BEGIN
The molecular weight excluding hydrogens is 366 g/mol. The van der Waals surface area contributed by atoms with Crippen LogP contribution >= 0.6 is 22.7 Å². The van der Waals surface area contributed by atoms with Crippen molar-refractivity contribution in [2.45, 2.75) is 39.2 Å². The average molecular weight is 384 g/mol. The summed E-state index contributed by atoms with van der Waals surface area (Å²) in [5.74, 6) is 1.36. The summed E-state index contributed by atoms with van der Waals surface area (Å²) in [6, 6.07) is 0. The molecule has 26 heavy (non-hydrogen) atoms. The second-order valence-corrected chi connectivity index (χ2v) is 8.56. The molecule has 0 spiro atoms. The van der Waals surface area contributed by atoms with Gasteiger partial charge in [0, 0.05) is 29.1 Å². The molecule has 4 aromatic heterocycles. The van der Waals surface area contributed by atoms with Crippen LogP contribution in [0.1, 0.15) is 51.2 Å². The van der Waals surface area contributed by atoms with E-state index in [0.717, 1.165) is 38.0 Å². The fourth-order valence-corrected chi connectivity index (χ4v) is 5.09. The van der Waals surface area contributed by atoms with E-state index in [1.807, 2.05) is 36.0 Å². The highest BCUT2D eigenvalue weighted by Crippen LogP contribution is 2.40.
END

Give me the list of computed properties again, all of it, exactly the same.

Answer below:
The molecular weight excluding hydrogens is 366 g/mol. The van der Waals surface area contributed by atoms with Crippen LogP contribution >= 0.6 is 22.7 Å². The van der Waals surface area contributed by atoms with Crippen molar-refractivity contribution in [2.45, 2.75) is 39.2 Å². The average molecular weight is 384 g/mol. The summed E-state index contributed by atoms with van der Waals surface area (Å²) in [5.74, 6) is 1.36. The summed E-state index contributed by atoms with van der Waals surface area (Å²) in [6, 6.07) is 0. The molecule has 26 heavy (non-hydrogen) atoms. The second-order valence-corrected chi connectivity index (χ2v) is 8.56. The molecule has 0 spiro atoms. The van der Waals surface area contributed by atoms with Gasteiger partial charge in [0, 0.05) is 29.1 Å². The molecule has 4 aromatic heterocycles. The van der Waals surface area contributed by atoms with Crippen LogP contribution in [0.1, 0.15) is 51.2 Å². The van der Waals surface area contributed by atoms with E-state index in [0.717, 1.165) is 38.0 Å². The fourth-order valence-corrected chi connectivity index (χ4v) is 5.09. The van der Waals surface area contributed by atoms with E-state index in [1.807, 2.05) is 36.0 Å². The highest BCUT2D eigenvalue weighted by Crippen LogP contribution is 2.40.